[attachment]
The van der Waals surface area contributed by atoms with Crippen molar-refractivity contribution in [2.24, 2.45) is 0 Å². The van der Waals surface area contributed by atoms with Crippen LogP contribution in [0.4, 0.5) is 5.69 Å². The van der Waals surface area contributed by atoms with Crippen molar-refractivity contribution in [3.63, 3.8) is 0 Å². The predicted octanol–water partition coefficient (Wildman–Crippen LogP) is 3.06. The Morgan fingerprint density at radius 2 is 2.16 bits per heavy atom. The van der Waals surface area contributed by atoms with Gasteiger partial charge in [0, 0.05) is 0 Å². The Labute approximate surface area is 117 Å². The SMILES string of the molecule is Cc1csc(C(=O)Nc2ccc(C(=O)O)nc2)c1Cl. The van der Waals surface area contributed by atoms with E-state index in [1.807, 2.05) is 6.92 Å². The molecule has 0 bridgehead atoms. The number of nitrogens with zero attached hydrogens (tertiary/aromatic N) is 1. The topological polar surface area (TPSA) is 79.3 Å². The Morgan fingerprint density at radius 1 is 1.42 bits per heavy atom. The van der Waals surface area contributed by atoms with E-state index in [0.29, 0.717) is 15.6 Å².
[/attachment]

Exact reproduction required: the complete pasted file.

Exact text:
The van der Waals surface area contributed by atoms with Crippen molar-refractivity contribution in [2.24, 2.45) is 0 Å². The van der Waals surface area contributed by atoms with Crippen LogP contribution in [0.4, 0.5) is 5.69 Å². The van der Waals surface area contributed by atoms with Crippen molar-refractivity contribution in [3.63, 3.8) is 0 Å². The predicted octanol–water partition coefficient (Wildman–Crippen LogP) is 3.06. The Morgan fingerprint density at radius 2 is 2.16 bits per heavy atom. The van der Waals surface area contributed by atoms with Gasteiger partial charge in [0, 0.05) is 0 Å². The Labute approximate surface area is 117 Å². The SMILES string of the molecule is Cc1csc(C(=O)Nc2ccc(C(=O)O)nc2)c1Cl. The van der Waals surface area contributed by atoms with E-state index in [1.807, 2.05) is 6.92 Å². The molecule has 0 bridgehead atoms. The number of nitrogens with zero attached hydrogens (tertiary/aromatic N) is 1. The topological polar surface area (TPSA) is 79.3 Å². The Morgan fingerprint density at radius 1 is 1.42 bits per heavy atom. The van der Waals surface area contributed by atoms with E-state index in [0.29, 0.717) is 15.6 Å².